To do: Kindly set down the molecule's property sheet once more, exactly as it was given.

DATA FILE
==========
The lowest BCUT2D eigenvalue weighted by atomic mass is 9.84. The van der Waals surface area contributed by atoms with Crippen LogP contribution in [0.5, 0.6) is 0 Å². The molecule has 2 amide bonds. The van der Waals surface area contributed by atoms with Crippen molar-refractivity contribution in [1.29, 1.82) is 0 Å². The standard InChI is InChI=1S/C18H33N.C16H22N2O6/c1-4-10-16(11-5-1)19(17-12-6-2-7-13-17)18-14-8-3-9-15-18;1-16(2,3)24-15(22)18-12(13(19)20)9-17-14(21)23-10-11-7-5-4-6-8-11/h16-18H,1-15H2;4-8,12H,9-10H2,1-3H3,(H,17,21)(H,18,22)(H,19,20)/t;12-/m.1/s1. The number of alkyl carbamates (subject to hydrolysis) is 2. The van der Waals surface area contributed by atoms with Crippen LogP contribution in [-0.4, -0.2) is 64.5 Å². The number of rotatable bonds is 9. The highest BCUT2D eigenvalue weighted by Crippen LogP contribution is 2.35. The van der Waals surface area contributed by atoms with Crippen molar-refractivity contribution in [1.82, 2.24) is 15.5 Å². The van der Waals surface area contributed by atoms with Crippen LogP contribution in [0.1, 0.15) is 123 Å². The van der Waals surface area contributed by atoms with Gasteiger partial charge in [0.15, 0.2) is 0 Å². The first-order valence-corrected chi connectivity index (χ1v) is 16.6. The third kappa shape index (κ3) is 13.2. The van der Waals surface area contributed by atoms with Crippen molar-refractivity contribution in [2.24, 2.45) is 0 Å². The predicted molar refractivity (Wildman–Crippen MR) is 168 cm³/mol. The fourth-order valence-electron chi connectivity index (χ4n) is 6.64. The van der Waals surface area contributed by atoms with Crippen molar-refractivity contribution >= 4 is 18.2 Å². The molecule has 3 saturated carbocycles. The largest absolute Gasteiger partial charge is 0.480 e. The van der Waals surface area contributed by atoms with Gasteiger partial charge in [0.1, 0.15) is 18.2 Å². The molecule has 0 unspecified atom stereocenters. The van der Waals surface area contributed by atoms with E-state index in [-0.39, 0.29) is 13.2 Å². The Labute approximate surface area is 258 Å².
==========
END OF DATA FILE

The lowest BCUT2D eigenvalue weighted by atomic mass is 9.84. The van der Waals surface area contributed by atoms with Crippen LogP contribution in [0.5, 0.6) is 0 Å². The molecule has 2 amide bonds. The van der Waals surface area contributed by atoms with Crippen molar-refractivity contribution in [1.29, 1.82) is 0 Å². The standard InChI is InChI=1S/C18H33N.C16H22N2O6/c1-4-10-16(11-5-1)19(17-12-6-2-7-13-17)18-14-8-3-9-15-18;1-16(2,3)24-15(22)18-12(13(19)20)9-17-14(21)23-10-11-7-5-4-6-8-11/h16-18H,1-15H2;4-8,12H,9-10H2,1-3H3,(H,17,21)(H,18,22)(H,19,20)/t;12-/m.1/s1. The number of alkyl carbamates (subject to hydrolysis) is 2. The van der Waals surface area contributed by atoms with Crippen LogP contribution in [-0.4, -0.2) is 64.5 Å². The number of rotatable bonds is 9. The highest BCUT2D eigenvalue weighted by Crippen LogP contribution is 2.35. The van der Waals surface area contributed by atoms with Crippen molar-refractivity contribution in [1.82, 2.24) is 15.5 Å². The van der Waals surface area contributed by atoms with Crippen LogP contribution in [0.1, 0.15) is 123 Å². The van der Waals surface area contributed by atoms with Gasteiger partial charge in [0.15, 0.2) is 0 Å². The first-order valence-corrected chi connectivity index (χ1v) is 16.6. The third kappa shape index (κ3) is 13.2. The van der Waals surface area contributed by atoms with Crippen molar-refractivity contribution in [2.24, 2.45) is 0 Å². The predicted molar refractivity (Wildman–Crippen MR) is 168 cm³/mol. The fourth-order valence-electron chi connectivity index (χ4n) is 6.64. The van der Waals surface area contributed by atoms with Crippen molar-refractivity contribution >= 4 is 18.2 Å². The molecule has 3 saturated carbocycles. The largest absolute Gasteiger partial charge is 0.480 e. The van der Waals surface area contributed by atoms with Gasteiger partial charge in [0.1, 0.15) is 18.2 Å². The molecule has 0 unspecified atom stereocenters. The van der Waals surface area contributed by atoms with E-state index in [-0.39, 0.29) is 13.2 Å². The Labute approximate surface area is 258 Å².